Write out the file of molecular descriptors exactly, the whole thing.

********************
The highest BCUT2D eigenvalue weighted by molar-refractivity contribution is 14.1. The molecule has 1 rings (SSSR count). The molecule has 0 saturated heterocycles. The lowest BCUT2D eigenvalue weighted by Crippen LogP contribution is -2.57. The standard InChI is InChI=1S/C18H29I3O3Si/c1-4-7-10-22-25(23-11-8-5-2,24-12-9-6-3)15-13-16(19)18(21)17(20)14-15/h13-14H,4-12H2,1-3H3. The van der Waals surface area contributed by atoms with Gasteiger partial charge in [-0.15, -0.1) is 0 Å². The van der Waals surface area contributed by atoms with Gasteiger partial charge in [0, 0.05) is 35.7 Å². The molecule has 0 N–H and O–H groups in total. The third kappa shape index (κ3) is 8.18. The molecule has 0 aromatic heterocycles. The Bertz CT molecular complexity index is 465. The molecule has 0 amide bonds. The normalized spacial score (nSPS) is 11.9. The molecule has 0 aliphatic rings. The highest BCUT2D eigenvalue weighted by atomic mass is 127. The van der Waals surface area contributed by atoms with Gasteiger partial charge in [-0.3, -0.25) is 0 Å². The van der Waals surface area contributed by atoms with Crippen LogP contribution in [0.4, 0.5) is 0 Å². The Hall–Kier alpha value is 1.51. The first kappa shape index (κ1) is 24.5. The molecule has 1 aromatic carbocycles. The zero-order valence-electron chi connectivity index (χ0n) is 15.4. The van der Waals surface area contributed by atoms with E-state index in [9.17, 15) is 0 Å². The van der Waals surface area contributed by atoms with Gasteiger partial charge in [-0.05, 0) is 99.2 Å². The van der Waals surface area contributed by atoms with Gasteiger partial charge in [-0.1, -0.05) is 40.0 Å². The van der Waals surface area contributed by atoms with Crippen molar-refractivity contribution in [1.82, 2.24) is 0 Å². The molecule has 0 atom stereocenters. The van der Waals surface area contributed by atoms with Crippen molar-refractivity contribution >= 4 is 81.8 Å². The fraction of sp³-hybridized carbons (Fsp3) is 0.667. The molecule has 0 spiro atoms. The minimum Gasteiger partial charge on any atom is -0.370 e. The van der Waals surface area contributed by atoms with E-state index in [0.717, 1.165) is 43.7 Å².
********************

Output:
The highest BCUT2D eigenvalue weighted by molar-refractivity contribution is 14.1. The molecule has 1 rings (SSSR count). The molecule has 0 saturated heterocycles. The lowest BCUT2D eigenvalue weighted by Crippen LogP contribution is -2.57. The standard InChI is InChI=1S/C18H29I3O3Si/c1-4-7-10-22-25(23-11-8-5-2,24-12-9-6-3)15-13-16(19)18(21)17(20)14-15/h13-14H,4-12H2,1-3H3. The van der Waals surface area contributed by atoms with Gasteiger partial charge in [-0.15, -0.1) is 0 Å². The van der Waals surface area contributed by atoms with Gasteiger partial charge in [0, 0.05) is 35.7 Å². The molecule has 0 N–H and O–H groups in total. The third kappa shape index (κ3) is 8.18. The molecule has 0 aromatic heterocycles. The Bertz CT molecular complexity index is 465. The molecule has 0 amide bonds. The normalized spacial score (nSPS) is 11.9. The molecule has 0 aliphatic rings. The highest BCUT2D eigenvalue weighted by atomic mass is 127. The van der Waals surface area contributed by atoms with Gasteiger partial charge in [-0.3, -0.25) is 0 Å². The van der Waals surface area contributed by atoms with Crippen LogP contribution in [0.4, 0.5) is 0 Å². The Hall–Kier alpha value is 1.51. The first kappa shape index (κ1) is 24.5. The molecule has 1 aromatic carbocycles. The zero-order valence-electron chi connectivity index (χ0n) is 15.4. The van der Waals surface area contributed by atoms with E-state index in [9.17, 15) is 0 Å². The van der Waals surface area contributed by atoms with Gasteiger partial charge in [-0.05, 0) is 99.2 Å². The van der Waals surface area contributed by atoms with Gasteiger partial charge in [-0.1, -0.05) is 40.0 Å². The van der Waals surface area contributed by atoms with Crippen molar-refractivity contribution in [1.82, 2.24) is 0 Å². The molecule has 0 atom stereocenters. The van der Waals surface area contributed by atoms with Crippen molar-refractivity contribution >= 4 is 81.8 Å². The fraction of sp³-hybridized carbons (Fsp3) is 0.667. The molecule has 0 spiro atoms. The minimum Gasteiger partial charge on any atom is -0.370 e. The van der Waals surface area contributed by atoms with E-state index in [0.717, 1.165) is 43.7 Å².